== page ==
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Every year around the world, millions of girls under the age of 18 get married, often without having any say in the decision. While this isn’t a bad deal in every instance, the statistics raise many red flags.
In too many cases, the move comes at the price of a girl’s health, education and personal safety.
The issue shows up in many pleas to improve the lot of women worldwide and was part of an impassioned speech at the United Nations by Harry Potter actress Emma Watson. Watson, who carries the title Goodwill Ambassador for UN Women, noted in a Sept 20 speech that if nothing is done, "15.5 million girls will be married in the next 16 years as children."
As we began checking that statement, we quickly figured out that Watson's wording was garbled. The correct expression would have been 15.5 million girls per year, and that would be starting in the year 2030, 16 years from now.
A senior adviser at UN Women acknowledged the mistake.
The upshot: Watson’s figure is a huge undercount. From an article cited by UN Women, more than 140 million women under 18 will get married by 2020.
The primary source behind these figures is the UN Population Fund, which in turn relies on data from the Demographic and Health Survey and the Multiple Indicators Cluster Survey. These provide generally reliable information, and analysts at the Population Fund culled numbers from 48 developing nations on women between the ages of 20 and 24.
Essentially, to measure how many females married young, you survey those who are 20 or older and ask them when they got married. By convention, anyone who marries under the age of 18 is considered to have wedded early.
According to the Population Fund, in 2010, 14.2 million girls under 18 married each year. By 2030, they projected the rate would rise to 15.1 million per year.
Why the annual increase? Sylvia Wong specializes in adolescent issues at the Population Fund. Wong said there’s a demographic bubble moving through the system.
"Many of these countries have extremely young populations with larger cohorts of younger girls, who have not yet married but may be at risk in the next 16 years," Wong said.
Demographer Margaret Greene, author of a Ford Foundation report on gaps in the research on child marriage, said these figures are "on target," but notes that the underlying picture is changing.
"Individual country studies conducted in the past couple of years show increases in (the) age at marriage, say from 14 to 16," Greene said. "But since these ages are both under 18, you don't see many shifts in the overall percentage of child marriages."
In fact, while the demographics might lead to a rise in the annual overall number, underage marriage actually is falling when you compare it to the total population of young women in each country.
Using the same data as the Population Fund, two World Bank researchers noted in a 2012 article that "it is widely acknowledged that child marriage is decreasing."
They wrote that the incidence of child marriage in South Asia and sub-Saharan Africa has gone down by about 20 percent in the past 30 years. The rate used to be over 50 percent. Today it is down to about 40 percent. They said "progress has been made," but the gains have been slow.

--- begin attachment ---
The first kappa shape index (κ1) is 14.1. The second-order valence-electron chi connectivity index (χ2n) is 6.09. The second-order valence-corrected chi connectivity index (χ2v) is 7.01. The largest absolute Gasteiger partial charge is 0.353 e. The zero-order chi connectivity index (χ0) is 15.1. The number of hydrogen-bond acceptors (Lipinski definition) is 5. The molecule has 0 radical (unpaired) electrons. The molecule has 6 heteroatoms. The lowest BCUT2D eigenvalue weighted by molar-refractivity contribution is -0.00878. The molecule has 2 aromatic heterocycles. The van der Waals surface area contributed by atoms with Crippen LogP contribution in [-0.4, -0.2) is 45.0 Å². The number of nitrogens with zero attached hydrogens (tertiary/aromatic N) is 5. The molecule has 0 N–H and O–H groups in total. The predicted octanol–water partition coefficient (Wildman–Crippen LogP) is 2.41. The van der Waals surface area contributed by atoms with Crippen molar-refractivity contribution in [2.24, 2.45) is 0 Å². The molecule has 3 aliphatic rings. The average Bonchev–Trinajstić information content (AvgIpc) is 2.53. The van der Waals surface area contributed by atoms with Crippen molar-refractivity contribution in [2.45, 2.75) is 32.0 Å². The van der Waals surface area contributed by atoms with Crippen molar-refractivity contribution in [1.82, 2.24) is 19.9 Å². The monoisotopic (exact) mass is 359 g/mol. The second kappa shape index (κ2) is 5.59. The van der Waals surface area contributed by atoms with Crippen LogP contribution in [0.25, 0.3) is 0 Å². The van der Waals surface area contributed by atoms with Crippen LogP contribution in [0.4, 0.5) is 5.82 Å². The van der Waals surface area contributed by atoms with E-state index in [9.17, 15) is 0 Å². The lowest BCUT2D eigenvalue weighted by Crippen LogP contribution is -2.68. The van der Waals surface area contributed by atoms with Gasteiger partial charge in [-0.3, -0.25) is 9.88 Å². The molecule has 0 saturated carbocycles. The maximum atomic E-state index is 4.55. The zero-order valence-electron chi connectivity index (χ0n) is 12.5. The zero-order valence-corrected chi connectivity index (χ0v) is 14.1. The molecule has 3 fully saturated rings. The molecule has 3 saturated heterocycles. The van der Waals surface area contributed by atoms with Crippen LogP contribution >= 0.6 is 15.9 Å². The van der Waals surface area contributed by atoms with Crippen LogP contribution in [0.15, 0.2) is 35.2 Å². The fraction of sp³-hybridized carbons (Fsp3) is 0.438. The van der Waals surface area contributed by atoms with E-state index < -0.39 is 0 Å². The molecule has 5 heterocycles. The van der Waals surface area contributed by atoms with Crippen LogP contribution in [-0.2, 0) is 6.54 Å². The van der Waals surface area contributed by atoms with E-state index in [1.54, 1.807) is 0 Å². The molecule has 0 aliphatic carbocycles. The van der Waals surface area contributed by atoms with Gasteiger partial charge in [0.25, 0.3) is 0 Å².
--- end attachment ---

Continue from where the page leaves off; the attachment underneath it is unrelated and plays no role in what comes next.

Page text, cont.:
In this fact-check, our main goal is to examine how closely Watson’s statement tracks with current research. No one can say for sure what the rate of early marriage will be 16 years from now. Gayatri Koolwal is a development economist with Data 2X, a UN project aimed at improving the quality of data related to women. Koolwal said the underlying data is valid but urged a bit of caution.
"These projections over a long period of time are always tricky," Koolwal said. "They don't account for a host of other factors, including economic, political, and health-related, that could affect demographic trends over the same period."
Watson said that at current rates, 15.5 million girls would be married as children in the next 16 years. Watson probably meant to say that 16 years from now, 15.5 million girls per year would be married as children.
However, the estimate we found from the source cited by UN Women is a bit less than Watson said -- 15.1 rather than 15.5 million by 2030.
The annual number masks two underlying trends. First, in some developing countries, the age of marriage is rising even if it remains below the threshold age of 18. Second and more important, the incidence of child marriage is falling. It just isn’t falling as quickly as the population of young girls is increasing.
Watson severely undercounts the sheer number of young marriages that will take place between now and 2030. Based on current trends, there would be not just another 15 million, but another 125 million on top of that, a figure that would have bolstered her case. But either way, the statistic ignores that the incidence of child marriage is falling.
On balance, Watson's claim is partly accurate but leaves out important details. We rate it Half True.
Emma Watson, United Nations speech, Sept. 20, 2014
UN News Centre, By 2020, more than 140 million girls will have become child brides , March 7, 2013
International Center for Research on Women, Child marriage fact sheet
Ford Foundation, Ending child marriage, January 2014
Girls Not Brides, About child marriage
United Nations Population Fund, Marrying too young, 2012
Minh Cong Nguyen and Quentin Wodon, World Bank,Child Marriage and Education: A Major Challenge, 2012
Email interview, Sylvia Wong , adolescent and youth specialist, UN Population Fund, Sept. 25, 2014
Email interview, Margaret Greene, demographer, Greeneworks, Sept. 26, 2014
Email interview, Gayatri Koolwal, development economist, Data 2X, Sept. 26, 2014
Email interview, Elizabeth Nyamayaro, senior advisor, UN Women, Sept. 26, 2014
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